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On Wednesday, McGillivary, 30, a Canadian citizen, was convicted of first degree murder in the killing of New Jersey lawyer Joseph Galfy, who was beaten to death in 2013. McGillivary, who allegedly met Galfy over beers in New York’s Times Square, according to Union County investigators, was crashing at the New Jersey man’s home in Clark, where police later discovered his body.
But since his arrest roughly six years ago, McGillivary claimed that Galfy drugged and sexually assaulted him — and that he killed the 73-year-old military veteran in self-defense. But police, McGillivary said, either covered up that evidence or ignored it.
“[Galfy] sustained numerous serious blunt-force injuries to his face, head, neck, chest, and arms, including three skull fractures, four broken ribs, and severe contusions, abrasions, and bleeding — injuries that contradicted McGillvary’s self-defense claim,” according to a Office of the Union County Prosecutor press release.
“This was a brutal, vicious, senseless crime, and we are pleased that the interests of justice have been served,” added prosecutor Michael Monahan.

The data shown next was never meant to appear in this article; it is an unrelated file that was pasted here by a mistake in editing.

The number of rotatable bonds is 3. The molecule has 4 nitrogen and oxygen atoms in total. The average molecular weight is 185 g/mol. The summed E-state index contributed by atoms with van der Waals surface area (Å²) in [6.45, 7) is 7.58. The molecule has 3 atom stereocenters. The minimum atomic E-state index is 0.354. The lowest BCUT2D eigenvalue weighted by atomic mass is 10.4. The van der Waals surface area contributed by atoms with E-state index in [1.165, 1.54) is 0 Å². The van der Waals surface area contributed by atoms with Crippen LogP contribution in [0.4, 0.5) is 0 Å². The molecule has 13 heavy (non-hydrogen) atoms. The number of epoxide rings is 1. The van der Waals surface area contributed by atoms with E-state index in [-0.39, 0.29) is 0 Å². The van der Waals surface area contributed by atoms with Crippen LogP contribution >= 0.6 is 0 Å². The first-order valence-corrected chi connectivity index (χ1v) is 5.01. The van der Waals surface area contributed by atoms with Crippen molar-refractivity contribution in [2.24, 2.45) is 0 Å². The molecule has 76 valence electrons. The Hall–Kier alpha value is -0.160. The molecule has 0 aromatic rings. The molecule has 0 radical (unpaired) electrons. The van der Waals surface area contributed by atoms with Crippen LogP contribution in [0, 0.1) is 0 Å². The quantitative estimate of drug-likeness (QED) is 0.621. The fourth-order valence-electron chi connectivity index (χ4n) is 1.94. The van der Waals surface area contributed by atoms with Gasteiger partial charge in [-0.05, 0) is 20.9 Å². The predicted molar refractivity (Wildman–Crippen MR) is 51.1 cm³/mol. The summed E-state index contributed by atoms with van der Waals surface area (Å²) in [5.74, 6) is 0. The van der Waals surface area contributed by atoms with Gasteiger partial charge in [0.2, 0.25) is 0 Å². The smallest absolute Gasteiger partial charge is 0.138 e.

Meanwhile, however, McGillivary allegedly called the ruling a "false conviction,” and vowed it “will be overturned” in a statement posted to one of his Facebook fan pages, adding his case was “railroaded” by his own defense team.
“We have been documenting everything and already have more than enough instances of misconduct, abuse of discretion, and ineffectiveness of defense counsel to overturn this false conviction and get a new trial,” he allegedly wrote.
McGillivary was represented by a public defender. The State of New Jersey Office of the Public Defender didn’t respond to Oxygen.com’s request for comment.
"How can I be expected to prove my innocence when the prosecutor gets rid of any evidence I could use to show I was defending myself from a drug-facilitated sexual assault?" McGillvary wrote in a 2015 letter to his followers, according to NJ.com.
McGillivary has 45 days to appeal the ruling, according to Mark Spivey, spokesperson for the Office of the Union County Prosecutor.